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Most Frequently Asked Business & Social Dining Questions – Part 3 of 4

Business dining (whether at a casual or a more upscale setting) is a great opportunity for networking and/or getting to know a potential employer or client. Here are some basics: Keep all electronics off. Have a snack before you go (it’s not about the food), and generally speaking, do not order alcohol at a business meal (especially at an interview meal). Now relax. Below are some of the business and social dining questions I am most often asked:

  • What should I know about dining at an interview? The interview is not about food. The host is getting to know you and your qualifications. He or she also wants to see how you behave in public. As nice as he or she is, remember that this is a test of your social skills. He or she will greet you with a handshake. Shake your host’s hand, maintain eye contact and smile. Have a snack before you go to your interview meal so that you can concentrate more on the conversation than on the food. Remember to send a thank-you letter or an e-mail immediately after the interview meal.
  • How do I order correctly at an interview meal? Never order foods that are difficult to eat. Don’t order spaghetti, open-faced sandwiches that have gravy on them, or anything that drips. Do not order either the least expensive or the most expensive item on the menu. At an interview meal, do not order alcohol even if you are invited to do so. Never take a doggy bag home with you even if your host suggests this.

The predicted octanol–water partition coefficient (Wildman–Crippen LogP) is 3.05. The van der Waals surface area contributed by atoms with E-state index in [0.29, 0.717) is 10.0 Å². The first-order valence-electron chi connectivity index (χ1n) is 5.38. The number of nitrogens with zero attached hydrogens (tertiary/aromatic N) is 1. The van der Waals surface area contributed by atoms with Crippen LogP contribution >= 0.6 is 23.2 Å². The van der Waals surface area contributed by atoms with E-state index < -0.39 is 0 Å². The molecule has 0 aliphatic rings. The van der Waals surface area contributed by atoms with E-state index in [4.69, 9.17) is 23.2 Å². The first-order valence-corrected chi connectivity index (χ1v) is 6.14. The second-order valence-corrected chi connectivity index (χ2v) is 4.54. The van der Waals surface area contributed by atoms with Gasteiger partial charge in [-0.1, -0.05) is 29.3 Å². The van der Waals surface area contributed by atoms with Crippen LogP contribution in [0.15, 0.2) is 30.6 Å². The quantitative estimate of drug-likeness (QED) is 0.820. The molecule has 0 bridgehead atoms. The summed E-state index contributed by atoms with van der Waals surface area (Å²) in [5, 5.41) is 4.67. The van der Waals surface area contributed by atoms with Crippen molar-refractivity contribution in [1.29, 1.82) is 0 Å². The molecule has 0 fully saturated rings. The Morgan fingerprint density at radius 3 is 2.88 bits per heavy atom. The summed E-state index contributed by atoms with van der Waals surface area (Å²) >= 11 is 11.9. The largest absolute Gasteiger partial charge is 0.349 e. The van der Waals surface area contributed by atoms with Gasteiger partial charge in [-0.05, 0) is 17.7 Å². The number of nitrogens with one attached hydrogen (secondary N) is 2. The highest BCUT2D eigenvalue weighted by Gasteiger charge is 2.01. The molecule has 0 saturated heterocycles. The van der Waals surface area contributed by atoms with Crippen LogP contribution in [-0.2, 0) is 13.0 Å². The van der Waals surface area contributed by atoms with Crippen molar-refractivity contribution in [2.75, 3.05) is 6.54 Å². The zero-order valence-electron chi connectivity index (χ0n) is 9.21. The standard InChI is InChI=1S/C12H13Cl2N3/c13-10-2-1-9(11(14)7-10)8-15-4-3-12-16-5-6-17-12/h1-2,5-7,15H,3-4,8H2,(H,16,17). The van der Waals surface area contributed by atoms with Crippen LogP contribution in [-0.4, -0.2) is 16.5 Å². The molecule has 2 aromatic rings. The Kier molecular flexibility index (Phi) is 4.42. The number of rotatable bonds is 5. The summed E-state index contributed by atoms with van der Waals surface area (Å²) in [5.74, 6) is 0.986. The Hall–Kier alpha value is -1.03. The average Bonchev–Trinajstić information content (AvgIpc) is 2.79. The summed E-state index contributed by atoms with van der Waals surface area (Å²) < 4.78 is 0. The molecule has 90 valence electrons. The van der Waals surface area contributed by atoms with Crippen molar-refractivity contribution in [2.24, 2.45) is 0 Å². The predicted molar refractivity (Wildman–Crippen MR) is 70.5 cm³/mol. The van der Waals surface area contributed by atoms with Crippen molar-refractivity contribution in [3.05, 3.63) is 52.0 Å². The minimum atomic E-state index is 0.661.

• How do I enter and exit a chair? Yes, there is a correct way to do even this! At a table for ten, picture everyone trying to be seated at the same time. It would look like a carousel. Simply enter your chair from the chair’s right and exit the same way, and remember to push the chair under the table each time you exit.
  • Is business dining gender blind? Yes. A woman will never expect a man to seat her at a business occasion. Should a gentleman wish to pull the chair out for a lady, the lady will simply say, “thank you” whether the occasion is business or social. In some European countries, gentlemen will, in every case, seat the woman at a business meal. Again, simply say, “thank you.”
  • How do I excuse myself from the table? Both socially and in business, when you need to temporarily leave the table, simply smile and say, “Please excuse me” to the people on either side of you. Do not give an explanation. Do not invite others to join you. This is not a caravan; this is a solitary trip.
  • May I apply lipstick at the table? Never apply makeup at the table. Say “Please excuse me,” and go to the Ladies’ Room. Do not invite other women to join you. In business this reflects badly on your professionalism. Any activity that you would normally conduct in your bathroom (getting food out of your teeth with a toothpick, blowing your nose, fixing your hair, checking your contact lenses) must be conducted in the restaurant’s, hotel’s, or host’s bathroom.